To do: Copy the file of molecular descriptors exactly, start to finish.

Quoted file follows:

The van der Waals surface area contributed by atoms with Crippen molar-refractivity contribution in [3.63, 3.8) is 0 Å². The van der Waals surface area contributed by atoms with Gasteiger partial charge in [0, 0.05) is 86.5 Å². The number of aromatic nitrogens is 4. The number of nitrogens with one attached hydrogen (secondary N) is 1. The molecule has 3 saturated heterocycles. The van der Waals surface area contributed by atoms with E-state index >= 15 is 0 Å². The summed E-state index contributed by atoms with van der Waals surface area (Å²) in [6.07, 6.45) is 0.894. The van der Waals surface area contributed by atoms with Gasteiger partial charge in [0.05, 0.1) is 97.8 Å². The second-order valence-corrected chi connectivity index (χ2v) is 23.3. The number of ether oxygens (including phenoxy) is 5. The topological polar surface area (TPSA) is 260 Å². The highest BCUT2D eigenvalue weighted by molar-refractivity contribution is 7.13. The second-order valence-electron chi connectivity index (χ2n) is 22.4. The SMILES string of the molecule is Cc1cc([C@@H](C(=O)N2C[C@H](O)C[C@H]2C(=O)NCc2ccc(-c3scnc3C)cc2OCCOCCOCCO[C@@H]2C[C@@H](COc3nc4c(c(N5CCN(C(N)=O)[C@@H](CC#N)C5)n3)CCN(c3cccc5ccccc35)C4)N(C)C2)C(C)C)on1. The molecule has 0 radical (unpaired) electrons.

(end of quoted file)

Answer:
The van der Waals surface area contributed by atoms with Crippen molar-refractivity contribution in [3.63, 3.8) is 0 Å². The van der Waals surface area contributed by atoms with Gasteiger partial charge in [0, 0.05) is 86.5 Å². The number of aromatic nitrogens is 4. The number of nitrogens with one attached hydrogen (secondary N) is 1. The molecule has 3 saturated heterocycles. The van der Waals surface area contributed by atoms with E-state index >= 15 is 0 Å². The summed E-state index contributed by atoms with van der Waals surface area (Å²) in [6.07, 6.45) is 0.894. The van der Waals surface area contributed by atoms with Gasteiger partial charge in [0.05, 0.1) is 97.8 Å². The second-order valence-corrected chi connectivity index (χ2v) is 23.3. The number of ether oxygens (including phenoxy) is 5. The topological polar surface area (TPSA) is 260 Å². The highest BCUT2D eigenvalue weighted by molar-refractivity contribution is 7.13. The second-order valence-electron chi connectivity index (χ2n) is 22.4. The SMILES string of the molecule is Cc1cc([C@@H](C(=O)N2C[C@H](O)C[C@H]2C(=O)NCc2ccc(-c3scnc3C)cc2OCCOCCOCCO[C@@H]2C[C@@H](COc3nc4c(c(N5CCN(C(N)=O)[C@@H](CC#N)C5)n3)CCN(c3cccc5ccccc35)C4)N(C)C2)C(C)C)on1. The molecule has 0 radical (unpaired) electrons.